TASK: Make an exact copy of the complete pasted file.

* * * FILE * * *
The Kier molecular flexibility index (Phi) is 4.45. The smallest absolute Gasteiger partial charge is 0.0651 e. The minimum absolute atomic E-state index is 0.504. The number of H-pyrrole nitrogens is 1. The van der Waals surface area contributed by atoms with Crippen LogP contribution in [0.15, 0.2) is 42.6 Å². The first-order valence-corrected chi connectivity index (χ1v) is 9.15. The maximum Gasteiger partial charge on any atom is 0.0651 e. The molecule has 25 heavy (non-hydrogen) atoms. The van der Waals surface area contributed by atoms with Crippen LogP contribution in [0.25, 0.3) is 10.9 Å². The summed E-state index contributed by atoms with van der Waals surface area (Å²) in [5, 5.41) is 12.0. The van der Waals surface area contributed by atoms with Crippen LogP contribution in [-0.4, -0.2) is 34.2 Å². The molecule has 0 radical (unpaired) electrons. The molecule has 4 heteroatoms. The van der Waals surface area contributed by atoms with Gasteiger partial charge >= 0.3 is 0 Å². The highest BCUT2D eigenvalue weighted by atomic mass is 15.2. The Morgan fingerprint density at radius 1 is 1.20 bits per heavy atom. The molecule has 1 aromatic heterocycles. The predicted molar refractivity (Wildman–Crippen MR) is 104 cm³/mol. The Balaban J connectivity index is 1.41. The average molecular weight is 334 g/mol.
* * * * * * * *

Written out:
The Kier molecular flexibility index (Phi) is 4.45. The smallest absolute Gasteiger partial charge is 0.0651 e. The minimum absolute atomic E-state index is 0.504. The number of H-pyrrole nitrogens is 1. The van der Waals surface area contributed by atoms with Crippen LogP contribution in [0.15, 0.2) is 42.6 Å². The first-order valence-corrected chi connectivity index (χ1v) is 9.15. The maximum Gasteiger partial charge on any atom is 0.0651 e. The molecule has 25 heavy (non-hydrogen) atoms. The van der Waals surface area contributed by atoms with Crippen LogP contribution in [0.25, 0.3) is 10.9 Å². The summed E-state index contributed by atoms with van der Waals surface area (Å²) in [5, 5.41) is 12.0. The van der Waals surface area contributed by atoms with Crippen LogP contribution in [-0.4, -0.2) is 34.2 Å². The molecule has 0 radical (unpaired) electrons. The molecule has 4 heteroatoms. The van der Waals surface area contributed by atoms with Gasteiger partial charge >= 0.3 is 0 Å². The highest BCUT2D eigenvalue weighted by atomic mass is 15.2. The Morgan fingerprint density at radius 1 is 1.20 bits per heavy atom. The molecule has 1 aromatic heterocycles. The predicted molar refractivity (Wildman–Crippen MR) is 104 cm³/mol. The Balaban J connectivity index is 1.41. The average molecular weight is 334 g/mol.